The Last Laugh
Cointreau and Lemonade (Mum’s favourite tipple)
Abandoning my car in front of the A&E department, I raced in. She was already in the resuscitation area, hidden behind a curtain. I heard a nurse say, 'We've got a DOA'. I'd watched enough TV programmes to know what that meant. My heart lurched as I realised there was more than a curtain between me and the woman who had given me life.
The medics continued to work on her empty, lifeless body. Eventually I could no longer watch and I begged them to stop.
'Just one more try,' pleaded my aunt, who had joined me behind the curtain. We held hands, gripping tightly to each other, as if fearing that letting go might result in one of us being drawn closer to death.
The medics pushed and pressed her body one more time, but we all knew it was futile.
Once it was all over we were led away to a private area; other members of our family had collected in there expecting the worst.
We hovered, unsure of the correct protocol, still shocked and confused by the events of the evening. Eventually a nurse called us into another room. On a small white hospital bed, covered in a thin, green blanket, my mother lay peacefully, with no evidence of the trauma she had endured. All of us sat around the bed, whilst she lay in her final place of rest. She looked asleep, and we spoke in quiet tones, as if afraid we might disturb her.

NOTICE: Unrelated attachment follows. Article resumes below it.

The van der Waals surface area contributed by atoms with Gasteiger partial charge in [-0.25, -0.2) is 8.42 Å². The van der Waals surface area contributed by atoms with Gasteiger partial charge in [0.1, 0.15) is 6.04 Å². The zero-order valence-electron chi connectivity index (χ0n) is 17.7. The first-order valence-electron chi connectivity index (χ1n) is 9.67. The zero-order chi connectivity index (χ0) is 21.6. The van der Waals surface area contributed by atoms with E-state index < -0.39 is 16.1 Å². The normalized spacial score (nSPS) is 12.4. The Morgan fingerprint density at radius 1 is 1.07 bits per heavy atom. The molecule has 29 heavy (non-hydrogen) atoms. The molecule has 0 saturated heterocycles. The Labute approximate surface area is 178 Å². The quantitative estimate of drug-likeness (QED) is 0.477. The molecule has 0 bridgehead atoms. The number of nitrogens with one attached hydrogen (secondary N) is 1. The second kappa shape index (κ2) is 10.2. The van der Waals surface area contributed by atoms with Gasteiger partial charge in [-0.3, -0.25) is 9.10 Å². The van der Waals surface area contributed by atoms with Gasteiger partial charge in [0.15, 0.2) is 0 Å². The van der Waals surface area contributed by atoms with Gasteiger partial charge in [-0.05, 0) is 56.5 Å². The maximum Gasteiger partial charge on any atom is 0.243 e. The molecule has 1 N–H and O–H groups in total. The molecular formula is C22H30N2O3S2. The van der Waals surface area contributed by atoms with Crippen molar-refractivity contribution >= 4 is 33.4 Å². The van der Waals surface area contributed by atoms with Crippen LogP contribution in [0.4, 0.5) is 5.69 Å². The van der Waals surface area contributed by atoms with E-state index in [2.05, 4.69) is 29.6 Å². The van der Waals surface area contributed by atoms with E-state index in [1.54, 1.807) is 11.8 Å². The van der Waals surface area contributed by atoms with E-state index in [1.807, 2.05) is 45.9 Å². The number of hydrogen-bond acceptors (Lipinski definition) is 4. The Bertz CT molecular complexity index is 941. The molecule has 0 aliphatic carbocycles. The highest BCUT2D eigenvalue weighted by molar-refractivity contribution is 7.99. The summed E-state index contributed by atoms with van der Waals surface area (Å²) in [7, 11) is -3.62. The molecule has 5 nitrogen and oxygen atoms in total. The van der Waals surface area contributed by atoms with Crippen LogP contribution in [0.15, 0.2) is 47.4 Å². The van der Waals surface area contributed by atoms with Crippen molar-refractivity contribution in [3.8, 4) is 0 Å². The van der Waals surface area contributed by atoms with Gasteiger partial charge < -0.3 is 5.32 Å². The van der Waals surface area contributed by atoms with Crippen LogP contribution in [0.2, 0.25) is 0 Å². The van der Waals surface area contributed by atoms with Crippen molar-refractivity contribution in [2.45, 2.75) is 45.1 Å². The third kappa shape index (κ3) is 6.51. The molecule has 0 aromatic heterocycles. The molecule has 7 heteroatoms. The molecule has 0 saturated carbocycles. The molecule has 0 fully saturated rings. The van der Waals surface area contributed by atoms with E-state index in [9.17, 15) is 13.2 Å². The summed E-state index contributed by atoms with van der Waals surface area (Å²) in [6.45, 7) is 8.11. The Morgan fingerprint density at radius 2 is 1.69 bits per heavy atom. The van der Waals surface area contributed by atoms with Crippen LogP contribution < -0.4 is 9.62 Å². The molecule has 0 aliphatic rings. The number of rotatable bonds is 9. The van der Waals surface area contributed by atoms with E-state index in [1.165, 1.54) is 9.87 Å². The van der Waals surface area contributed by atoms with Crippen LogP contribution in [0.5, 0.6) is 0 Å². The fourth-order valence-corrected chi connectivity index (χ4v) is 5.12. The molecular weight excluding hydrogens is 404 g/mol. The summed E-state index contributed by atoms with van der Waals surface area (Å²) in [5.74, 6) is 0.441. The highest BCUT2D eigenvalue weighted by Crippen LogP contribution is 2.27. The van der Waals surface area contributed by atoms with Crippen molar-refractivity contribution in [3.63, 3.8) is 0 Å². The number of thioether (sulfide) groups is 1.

Over time the volume of our voices increased, as the situation became more normal. We stopped going over what had happened that night and began to reminisce about happier times.
There was a gentle knock at the door, and a young policeman poked his head round, clearly anxious not to intrude on our grief. He checked his paperwork was in order and asked if we wanted him to remove my Mum’s wedding band. I nodded and he began to pull, gently at first, then more forcefully. The ring was stuck fast and he looked flustered and concerned. A voice piped up from behind me],
“If you suck her finger, that will make it easier to slip off.”
The complete horror on his young face was enough to send a ripple of laughter through the room. He hurriedly finished his paperwork and practically ran away.
All the time in that room, I had a strong sense of my mother’s presence, and I know she would have enjoyed the warped humour so typical of our family.
Too soon the nurse informed us it was time to go. I left reluctantly, feeling that I was abandoning her, so powerful was my belief that she was there with us enjoying the last laugh.
Alison Peden is married with three daughters, a stepson and a beautiful granddaughter. She spends much of her spare time writing short stories.